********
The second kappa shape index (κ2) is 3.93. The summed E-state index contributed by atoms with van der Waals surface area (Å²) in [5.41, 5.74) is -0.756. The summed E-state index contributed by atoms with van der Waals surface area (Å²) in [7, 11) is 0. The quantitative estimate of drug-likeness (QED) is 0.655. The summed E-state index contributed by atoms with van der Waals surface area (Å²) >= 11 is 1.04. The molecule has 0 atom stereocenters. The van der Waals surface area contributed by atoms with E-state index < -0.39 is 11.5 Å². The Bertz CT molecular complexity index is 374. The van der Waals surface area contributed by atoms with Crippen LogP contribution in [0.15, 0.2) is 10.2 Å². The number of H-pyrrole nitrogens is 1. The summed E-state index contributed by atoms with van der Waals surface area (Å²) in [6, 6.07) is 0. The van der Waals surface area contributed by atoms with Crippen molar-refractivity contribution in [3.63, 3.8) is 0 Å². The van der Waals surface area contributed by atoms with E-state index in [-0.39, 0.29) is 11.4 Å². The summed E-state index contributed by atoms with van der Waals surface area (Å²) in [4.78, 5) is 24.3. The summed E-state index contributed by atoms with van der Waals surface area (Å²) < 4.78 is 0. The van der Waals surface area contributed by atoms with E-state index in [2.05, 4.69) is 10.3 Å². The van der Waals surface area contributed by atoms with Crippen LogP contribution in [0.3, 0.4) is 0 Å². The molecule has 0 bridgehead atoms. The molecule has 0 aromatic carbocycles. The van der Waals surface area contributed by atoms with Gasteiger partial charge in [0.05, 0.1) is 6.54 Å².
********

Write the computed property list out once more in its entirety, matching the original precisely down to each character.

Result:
The second kappa shape index (κ2) is 3.93. The summed E-state index contributed by atoms with van der Waals surface area (Å²) in [5.41, 5.74) is -0.756. The summed E-state index contributed by atoms with van der Waals surface area (Å²) in [7, 11) is 0. The quantitative estimate of drug-likeness (QED) is 0.655. The summed E-state index contributed by atoms with van der Waals surface area (Å²) >= 11 is 1.04. The molecule has 0 atom stereocenters. The van der Waals surface area contributed by atoms with E-state index < -0.39 is 11.5 Å². The Bertz CT molecular complexity index is 374. The van der Waals surface area contributed by atoms with Crippen LogP contribution in [0.15, 0.2) is 10.2 Å². The number of H-pyrrole nitrogens is 1. The summed E-state index contributed by atoms with van der Waals surface area (Å²) in [6, 6.07) is 0. The van der Waals surface area contributed by atoms with Crippen molar-refractivity contribution in [3.63, 3.8) is 0 Å². The van der Waals surface area contributed by atoms with E-state index in [-0.39, 0.29) is 11.4 Å². The summed E-state index contributed by atoms with van der Waals surface area (Å²) in [4.78, 5) is 24.3. The summed E-state index contributed by atoms with van der Waals surface area (Å²) < 4.78 is 0. The van der Waals surface area contributed by atoms with E-state index in [2.05, 4.69) is 10.3 Å². The van der Waals surface area contributed by atoms with Crippen LogP contribution in [0.3, 0.4) is 0 Å². The molecule has 0 bridgehead atoms. The molecule has 0 aromatic carbocycles. The van der Waals surface area contributed by atoms with Gasteiger partial charge in [0.05, 0.1) is 6.54 Å².